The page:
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Market View

Here, we revisit the question of how U.S. taxable bonds may fare in the face of rising interest rates.

In last week’s Market View, we looked at the performance of the municipal bond market during periods of U.S. Federal Reserve (Fed) rate hikes. We showed that not all Fed-tightening cycles are the same.  During certain periods when the Fed had raised rates in a slow and gradual manner, through a well-communicated strategy, long-term rates remained relatively stable, and long-term bonds performed well.

As a bond investor, it often is more important to consider moves in longer-term rates rather than changes in the overnight rates directly controlled by the Fed, namely the fed funds rate.  So, when investors ask about the impact of higher rates, our first response is often: Which rates are you talking about—fed funds, U.S. Treasury yields, or some other category?

Credit-sensitive and equity-related segments of the bond market have historically have generated positive returns during periods of rising Treasury yields.

In addition, history has shown that there can be a wide range of returns by U.S. fixed-income asset class, depending on the market environment. So, an equally important question surfaces: Which types of bonds do you own? This week, we will review the performance of various bond sectors during period of rising long-term rates, as measured by the (representative) 10-year U.S. Treasury note yield. 

The financial media often have characterized the past three decades as a “30-year bull market for bonds.” But as illustrated in Chart 1, which tracks the movement of the yield on the 10-year Treasury note, this bull market has not moved in a straight line.  While it generally has been an environment of declining interest rates, there have been eight separate periods when the 10-year Treasury yield has jumped by more than 100 basis points (bps) over a short period, most recently in the second half of 2016.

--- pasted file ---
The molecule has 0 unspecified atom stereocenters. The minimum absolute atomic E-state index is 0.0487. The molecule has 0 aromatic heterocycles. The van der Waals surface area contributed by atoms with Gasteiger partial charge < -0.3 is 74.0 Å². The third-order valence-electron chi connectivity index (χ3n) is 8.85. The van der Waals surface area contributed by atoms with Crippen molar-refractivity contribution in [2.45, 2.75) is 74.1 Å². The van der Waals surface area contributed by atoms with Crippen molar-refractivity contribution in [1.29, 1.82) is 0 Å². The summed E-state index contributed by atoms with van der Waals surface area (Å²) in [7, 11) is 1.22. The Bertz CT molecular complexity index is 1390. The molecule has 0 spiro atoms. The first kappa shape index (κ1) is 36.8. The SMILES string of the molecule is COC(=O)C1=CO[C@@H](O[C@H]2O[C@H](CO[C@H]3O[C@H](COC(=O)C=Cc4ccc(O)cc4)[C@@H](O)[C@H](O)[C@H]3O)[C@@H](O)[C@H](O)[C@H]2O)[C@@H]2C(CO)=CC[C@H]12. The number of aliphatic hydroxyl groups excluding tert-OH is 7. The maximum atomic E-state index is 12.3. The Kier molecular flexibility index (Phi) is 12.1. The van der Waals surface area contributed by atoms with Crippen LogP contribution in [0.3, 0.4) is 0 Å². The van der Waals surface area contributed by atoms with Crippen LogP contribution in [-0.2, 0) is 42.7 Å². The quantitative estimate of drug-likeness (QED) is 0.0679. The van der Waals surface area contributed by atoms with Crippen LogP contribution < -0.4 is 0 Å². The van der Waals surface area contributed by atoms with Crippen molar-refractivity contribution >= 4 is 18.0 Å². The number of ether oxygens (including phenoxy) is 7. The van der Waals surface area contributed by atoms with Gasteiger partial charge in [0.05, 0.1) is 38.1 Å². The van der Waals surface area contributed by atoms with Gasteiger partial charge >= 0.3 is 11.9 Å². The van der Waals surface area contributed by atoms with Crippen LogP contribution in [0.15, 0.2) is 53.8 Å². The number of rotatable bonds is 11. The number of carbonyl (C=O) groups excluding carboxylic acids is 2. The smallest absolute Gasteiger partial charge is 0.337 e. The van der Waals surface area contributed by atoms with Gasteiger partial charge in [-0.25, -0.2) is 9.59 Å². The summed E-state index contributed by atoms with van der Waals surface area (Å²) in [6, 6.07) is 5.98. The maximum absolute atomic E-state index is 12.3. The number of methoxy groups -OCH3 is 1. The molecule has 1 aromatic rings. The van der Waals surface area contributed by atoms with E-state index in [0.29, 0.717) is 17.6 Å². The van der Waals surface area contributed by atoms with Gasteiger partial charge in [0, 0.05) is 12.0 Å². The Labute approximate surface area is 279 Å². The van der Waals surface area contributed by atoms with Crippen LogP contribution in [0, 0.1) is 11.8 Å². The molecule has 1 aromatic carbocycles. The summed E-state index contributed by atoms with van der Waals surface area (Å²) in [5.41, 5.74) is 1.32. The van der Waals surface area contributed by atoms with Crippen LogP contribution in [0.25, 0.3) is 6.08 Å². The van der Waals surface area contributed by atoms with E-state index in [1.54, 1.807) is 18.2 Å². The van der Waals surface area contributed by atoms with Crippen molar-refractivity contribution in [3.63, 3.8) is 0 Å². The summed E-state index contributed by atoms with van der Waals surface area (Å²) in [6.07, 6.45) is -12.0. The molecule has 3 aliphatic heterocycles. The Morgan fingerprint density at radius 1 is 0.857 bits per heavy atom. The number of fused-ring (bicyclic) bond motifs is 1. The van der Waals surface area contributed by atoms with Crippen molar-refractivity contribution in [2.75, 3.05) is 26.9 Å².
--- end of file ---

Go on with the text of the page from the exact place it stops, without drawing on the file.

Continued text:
Chart 1. U.S. Treasuries Have Posted Negative Returns When Yields Rose More Than 100 Basis Points
Return on 10-year U.S. Treasury securities during eight periods of greater than 100 basis-point increase in the 10-year U.S. Treasury yield, March 31, 1993–March 31, 2017

Source: Bloomberg and Morningstar.
Note: 10-year Treasury yield as represented by the Bloomberg Generic 10-Year United States Government Note. 10-year Treasury performance as represented by the Citigroup 10-Year Treasury Bond Index.
*Rise of 100 basis points must have occurred within a 16-month time period.
Past performance is no guarantee of future results. Performance during other periods may have been different.

 

Which Bonds Do You Own?
Table 1 summarizes the returns of various asset classes during these eight periods of rising Treasury yields.  Each of these periods led to negative returns for the 10-year Treasury note, as higher yields translated to lower prices, with an average loss of 7.3% during these eight periods.

 

Table 1. Historically, Lower-Duration, Credit-Sensitive Bonds Have Performed Well in Periods of Rising Long-Term U.S. Treasury Yields
Index returns during periods of increases greater than 100 basis points in the 10-year U.S. Treasury yield (month-end returns)

Source: Morningstar.
1Citigroup 10-Year Treasury Bond Index. 2Bloomberg Barclays U.S. Aggregate Bond Index. 3BofA Merrill Lynch U.S. Corporate BBB-Rated 1-3 Year Index. 4BofA Merrill Lynch High Yield Master II Constrained Index. 5Credit Suisse Leveraged Loan Index. 6Bloomberg Barclays U.S. Floating Rate Note Index. 7BofA Merrill Lynch U.S. Convertible Index. 8S&P 500® Index.
Past performance is no guarantee of future results. Performance during other time periods may have been different or negative.

 

However, different asset classes had very different experiences in these episodes: long-duration government-related securities suffered the most, while lower-duration and more credit-sensitive bonds historically performed well.  The Bloomberg Barclays U.S. Aggregate Bond Index, which now has an effective duration of 6.0 years and is largely comprised of U.S. Treasuries and government-related securities, generated losses in seven of these eight periods.     

Moving down to lower-duration and lower-rated credit, you will see positive returns in short-term corporate bonds, high-yield corporate bonds, and floating-rate bank loans in all eight periods.  Looking at equity-related securities, stocks were positive in every period, while convertible bonds were positive in all periods but one.